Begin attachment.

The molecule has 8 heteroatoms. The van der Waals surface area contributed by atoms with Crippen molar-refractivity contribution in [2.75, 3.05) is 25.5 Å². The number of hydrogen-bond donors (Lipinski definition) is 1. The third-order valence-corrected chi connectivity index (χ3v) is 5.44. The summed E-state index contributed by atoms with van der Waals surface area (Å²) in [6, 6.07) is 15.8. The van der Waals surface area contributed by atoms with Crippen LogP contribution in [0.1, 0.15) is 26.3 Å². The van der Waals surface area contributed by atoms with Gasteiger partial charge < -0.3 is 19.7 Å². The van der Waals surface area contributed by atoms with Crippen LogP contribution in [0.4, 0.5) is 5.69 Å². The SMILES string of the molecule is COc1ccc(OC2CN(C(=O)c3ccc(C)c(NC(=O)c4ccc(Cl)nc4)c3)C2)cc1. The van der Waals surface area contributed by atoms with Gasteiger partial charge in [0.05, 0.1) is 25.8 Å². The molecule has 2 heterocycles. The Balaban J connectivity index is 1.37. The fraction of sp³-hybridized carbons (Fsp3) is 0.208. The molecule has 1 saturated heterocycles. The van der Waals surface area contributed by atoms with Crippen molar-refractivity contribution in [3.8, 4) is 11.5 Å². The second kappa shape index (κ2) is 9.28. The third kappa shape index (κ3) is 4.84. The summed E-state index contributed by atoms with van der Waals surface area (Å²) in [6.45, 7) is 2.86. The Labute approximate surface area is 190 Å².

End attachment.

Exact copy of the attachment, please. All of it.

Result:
The molecule has 8 heteroatoms. The van der Waals surface area contributed by atoms with Crippen molar-refractivity contribution in [2.75, 3.05) is 25.5 Å². The number of hydrogen-bond donors (Lipinski definition) is 1. The third-order valence-corrected chi connectivity index (χ3v) is 5.44. The summed E-state index contributed by atoms with van der Waals surface area (Å²) in [6, 6.07) is 15.8. The van der Waals surface area contributed by atoms with Crippen LogP contribution in [0.1, 0.15) is 26.3 Å². The van der Waals surface area contributed by atoms with Gasteiger partial charge < -0.3 is 19.7 Å². The van der Waals surface area contributed by atoms with Crippen LogP contribution in [0.4, 0.5) is 5.69 Å². The SMILES string of the molecule is COc1ccc(OC2CN(C(=O)c3ccc(C)c(NC(=O)c4ccc(Cl)nc4)c3)C2)cc1. The van der Waals surface area contributed by atoms with Gasteiger partial charge in [0.05, 0.1) is 25.8 Å². The molecule has 2 heterocycles. The Balaban J connectivity index is 1.37. The fraction of sp³-hybridized carbons (Fsp3) is 0.208. The molecule has 1 saturated heterocycles. The van der Waals surface area contributed by atoms with Crippen molar-refractivity contribution in [3.8, 4) is 11.5 Å². The second kappa shape index (κ2) is 9.28. The third kappa shape index (κ3) is 4.84. The summed E-state index contributed by atoms with van der Waals surface area (Å²) in [6.45, 7) is 2.86. The Labute approximate surface area is 190 Å².